How Much Do Rabbits Cost to Buy and Look After?

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how much do rabbits cost

Rabbits cost as little as $20 from rescue shelters to over $200 for a rabbit of a specialty breed from championship show lines.

The lifetime cost of a rabbit also includes a hutch, food and bedding, veterinary care, holiday and miscellaneous costs including toys and brushes.

How Much Do Rabbits Cost?

Shopping for a new pet rabbit? You may have wondered how much a rabbit costs. This can be a difficult question to answer if you are not familiar with the rabbit-raising hobby!

In fact, the ultimate cost of raising a rabbit can vary depending on certain factors, such as the breeder expenses, the cost of feed, and the cost of a cage.

These are the most important things you need to consider before you start shopping.

The Cost of Owning A Rabbit

how much do rabbits costMany aspiring rabbit owners believe that the greatest expense in raising rabbits will be in the purchase of the rabbit itself. This is sadly not the case.

Although the purchase of a rabbit can easily set you back several hundred dollars. That’s not the only cost.

There are other expenses you need to keep in mind, too, such as veterinary care, feeding, and housing.

The cost of buying a rabbit itself is often the smallest expense you need to factor in.

You will also need to consider costs related to feeding rabbits, housing rabbits, and keeping them clean and well-cared for.

The Cost of Buying a Rabbit

Once you decide what breed of rabbit you want to raise, you can begin to determine the approximate ultimate cost.

A “common” breed or a mixed breed is the easiest to find at a pet store, but you can also purchase specialty breeds from breeders.

In some cases, you may be able to find a rabbit at a rescue facility.

Generally, rabbits found at pet stores and rescue facilities tend to be less expensive than those found at breeders.

You can expect to pay anywhere from $20 to $40 for a rabbit from a pet store.

Visit small independent stores who can tell you about the breeder and breeding conditions their rabbits came from.

Staff at large chain stores are unlikely to be able to answer these questions, and the likelihood is their rabbits came from commercial farms which neglect animal welfare.

It’s more difficult to estimate the cost of a rabbit when you purchase it from a breeder.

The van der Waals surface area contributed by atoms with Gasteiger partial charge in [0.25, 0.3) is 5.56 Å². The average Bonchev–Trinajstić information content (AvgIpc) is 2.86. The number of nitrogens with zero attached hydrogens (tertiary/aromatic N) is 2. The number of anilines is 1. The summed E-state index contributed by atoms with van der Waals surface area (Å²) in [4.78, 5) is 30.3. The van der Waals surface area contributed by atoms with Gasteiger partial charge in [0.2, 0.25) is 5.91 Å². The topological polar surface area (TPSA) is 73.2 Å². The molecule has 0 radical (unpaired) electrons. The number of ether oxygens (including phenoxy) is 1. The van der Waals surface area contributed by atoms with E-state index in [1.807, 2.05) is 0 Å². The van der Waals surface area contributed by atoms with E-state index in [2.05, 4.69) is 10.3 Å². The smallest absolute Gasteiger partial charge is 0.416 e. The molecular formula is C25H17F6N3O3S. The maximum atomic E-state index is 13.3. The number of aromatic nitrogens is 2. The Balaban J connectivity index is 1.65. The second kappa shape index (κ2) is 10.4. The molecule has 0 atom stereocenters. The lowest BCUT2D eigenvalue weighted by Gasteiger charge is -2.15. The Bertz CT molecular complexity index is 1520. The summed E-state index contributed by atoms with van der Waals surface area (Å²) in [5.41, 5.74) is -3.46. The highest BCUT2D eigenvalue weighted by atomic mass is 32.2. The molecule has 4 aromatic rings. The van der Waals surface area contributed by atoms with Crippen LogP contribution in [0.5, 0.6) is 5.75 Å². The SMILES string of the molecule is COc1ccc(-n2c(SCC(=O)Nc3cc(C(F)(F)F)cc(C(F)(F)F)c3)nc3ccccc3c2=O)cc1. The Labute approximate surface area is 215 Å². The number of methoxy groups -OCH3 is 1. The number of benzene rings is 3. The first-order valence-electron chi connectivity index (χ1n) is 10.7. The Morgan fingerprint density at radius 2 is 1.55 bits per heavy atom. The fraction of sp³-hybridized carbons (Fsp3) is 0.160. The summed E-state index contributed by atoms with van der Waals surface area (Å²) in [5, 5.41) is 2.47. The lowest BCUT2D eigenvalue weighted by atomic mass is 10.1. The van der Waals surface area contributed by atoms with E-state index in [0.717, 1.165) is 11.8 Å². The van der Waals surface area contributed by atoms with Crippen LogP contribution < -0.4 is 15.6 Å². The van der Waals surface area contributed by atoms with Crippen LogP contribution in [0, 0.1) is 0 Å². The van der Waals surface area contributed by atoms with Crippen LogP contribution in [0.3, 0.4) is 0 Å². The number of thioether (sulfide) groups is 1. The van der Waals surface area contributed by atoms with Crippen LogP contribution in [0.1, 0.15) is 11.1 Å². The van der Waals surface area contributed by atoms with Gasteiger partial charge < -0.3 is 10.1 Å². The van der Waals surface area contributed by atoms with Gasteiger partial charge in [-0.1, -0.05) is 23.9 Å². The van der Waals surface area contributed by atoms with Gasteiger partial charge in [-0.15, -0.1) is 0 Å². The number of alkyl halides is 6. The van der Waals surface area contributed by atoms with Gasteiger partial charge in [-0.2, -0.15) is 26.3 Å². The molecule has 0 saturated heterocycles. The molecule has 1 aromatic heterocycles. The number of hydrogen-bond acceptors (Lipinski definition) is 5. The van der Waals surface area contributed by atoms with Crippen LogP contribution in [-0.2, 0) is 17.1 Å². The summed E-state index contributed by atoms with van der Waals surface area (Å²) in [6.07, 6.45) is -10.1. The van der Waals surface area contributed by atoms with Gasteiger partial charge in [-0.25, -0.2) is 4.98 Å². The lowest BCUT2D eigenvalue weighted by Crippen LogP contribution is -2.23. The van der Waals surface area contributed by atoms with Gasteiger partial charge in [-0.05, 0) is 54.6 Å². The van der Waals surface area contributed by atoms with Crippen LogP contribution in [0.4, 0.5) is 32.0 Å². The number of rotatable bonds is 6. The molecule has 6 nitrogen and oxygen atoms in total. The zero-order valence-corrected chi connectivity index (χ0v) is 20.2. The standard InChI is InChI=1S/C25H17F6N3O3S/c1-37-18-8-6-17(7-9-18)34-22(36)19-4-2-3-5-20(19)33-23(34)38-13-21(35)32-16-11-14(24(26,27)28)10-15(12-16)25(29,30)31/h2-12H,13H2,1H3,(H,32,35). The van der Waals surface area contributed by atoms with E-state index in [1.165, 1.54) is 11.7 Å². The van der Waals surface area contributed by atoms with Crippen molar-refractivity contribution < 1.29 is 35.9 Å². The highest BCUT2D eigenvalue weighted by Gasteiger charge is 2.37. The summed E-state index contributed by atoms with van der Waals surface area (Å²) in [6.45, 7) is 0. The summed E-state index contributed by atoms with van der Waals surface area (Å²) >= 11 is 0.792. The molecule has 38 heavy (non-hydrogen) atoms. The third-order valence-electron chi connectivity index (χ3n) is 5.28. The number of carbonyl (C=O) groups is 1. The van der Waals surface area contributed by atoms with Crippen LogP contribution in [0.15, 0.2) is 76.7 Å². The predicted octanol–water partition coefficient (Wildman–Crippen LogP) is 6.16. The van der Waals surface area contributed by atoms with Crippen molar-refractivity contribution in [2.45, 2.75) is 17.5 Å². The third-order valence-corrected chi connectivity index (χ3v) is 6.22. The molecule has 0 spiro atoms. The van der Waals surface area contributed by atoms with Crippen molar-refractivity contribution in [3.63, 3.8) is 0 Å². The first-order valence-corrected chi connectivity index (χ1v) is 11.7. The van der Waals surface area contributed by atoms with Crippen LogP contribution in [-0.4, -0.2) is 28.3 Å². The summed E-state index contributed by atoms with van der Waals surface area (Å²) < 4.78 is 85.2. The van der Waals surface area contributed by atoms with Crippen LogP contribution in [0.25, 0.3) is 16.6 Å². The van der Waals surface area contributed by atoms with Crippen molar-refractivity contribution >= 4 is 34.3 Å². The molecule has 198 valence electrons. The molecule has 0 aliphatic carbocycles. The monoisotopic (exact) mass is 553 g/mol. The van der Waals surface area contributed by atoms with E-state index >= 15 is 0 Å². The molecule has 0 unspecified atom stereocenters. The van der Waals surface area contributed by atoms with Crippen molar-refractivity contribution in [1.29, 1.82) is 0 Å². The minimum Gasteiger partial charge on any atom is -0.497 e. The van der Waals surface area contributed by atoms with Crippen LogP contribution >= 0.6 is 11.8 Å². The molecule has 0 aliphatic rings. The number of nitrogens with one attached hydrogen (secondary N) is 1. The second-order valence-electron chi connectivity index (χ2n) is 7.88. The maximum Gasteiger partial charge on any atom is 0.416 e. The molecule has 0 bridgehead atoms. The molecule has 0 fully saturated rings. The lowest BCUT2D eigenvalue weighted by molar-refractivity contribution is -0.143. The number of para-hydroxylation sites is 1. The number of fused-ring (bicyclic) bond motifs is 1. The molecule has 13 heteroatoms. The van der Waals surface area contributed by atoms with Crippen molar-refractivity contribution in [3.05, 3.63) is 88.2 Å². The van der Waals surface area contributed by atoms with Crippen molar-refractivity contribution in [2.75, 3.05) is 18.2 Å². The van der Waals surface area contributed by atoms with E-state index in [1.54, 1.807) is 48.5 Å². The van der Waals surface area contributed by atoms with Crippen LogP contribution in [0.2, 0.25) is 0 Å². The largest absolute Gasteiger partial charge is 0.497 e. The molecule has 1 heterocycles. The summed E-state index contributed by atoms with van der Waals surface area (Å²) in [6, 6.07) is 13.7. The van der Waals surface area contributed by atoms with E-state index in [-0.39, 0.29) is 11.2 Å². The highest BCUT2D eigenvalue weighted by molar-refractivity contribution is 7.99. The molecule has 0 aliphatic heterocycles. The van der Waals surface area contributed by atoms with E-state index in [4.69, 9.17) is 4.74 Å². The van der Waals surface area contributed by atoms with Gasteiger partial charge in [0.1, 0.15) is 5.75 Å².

Breeders vary in their charges for specific breeds of rabbits, with some breeders of rare rabbit breeds charging over $100 for rabbits.

If you want to raise a rabbit for show or breeding with specific bloodlines, you will need to pay more, too – just as you would with any other show species.

In fact, the costliest show rabbits, like the Mini Rex and Holland Lop, can sell for over $250 apiece.

How Much Does a Rabbits Cage Cost?

Don’t put away your wallet just yet – now that you’ve purchased a rabbit, you need a place for it to live.

Pet rabbits are usually kept in cages, although some owners choose to let them hop freely around the house.

Rabbits take well to litter training, but you will still need some sort of housing to keep your rabbit in as it sleeps.

Most people keep rabbits in indoor cages. These tend to be easier to maintain, and you also won’t have to worry about protecting your rabbits from predators or the elements.

However, an outdoor cage is a good choice if you plan on keeping multiple rabbits or breeding them, as they will be given more space in this setting.

You shouldn’t settle for a cut-rate cage. Just because you find a free or cheap cage for sale at the pet store, doesn’t mean it will be sufficient to house your new rabbit.

How to Choose the Right Rabbit Cage

A good cage will provide your rabbit with plenty of space – they need at least 24” by 36” for small rabbits (those less than 8 lbs) and 30” by 36” for large rabbits (over 8 lbs).

If a rabbit does not have enough space, it will become agitated and is more likely to suffer from certain health problems, like sore hocks, arthritis, or infection.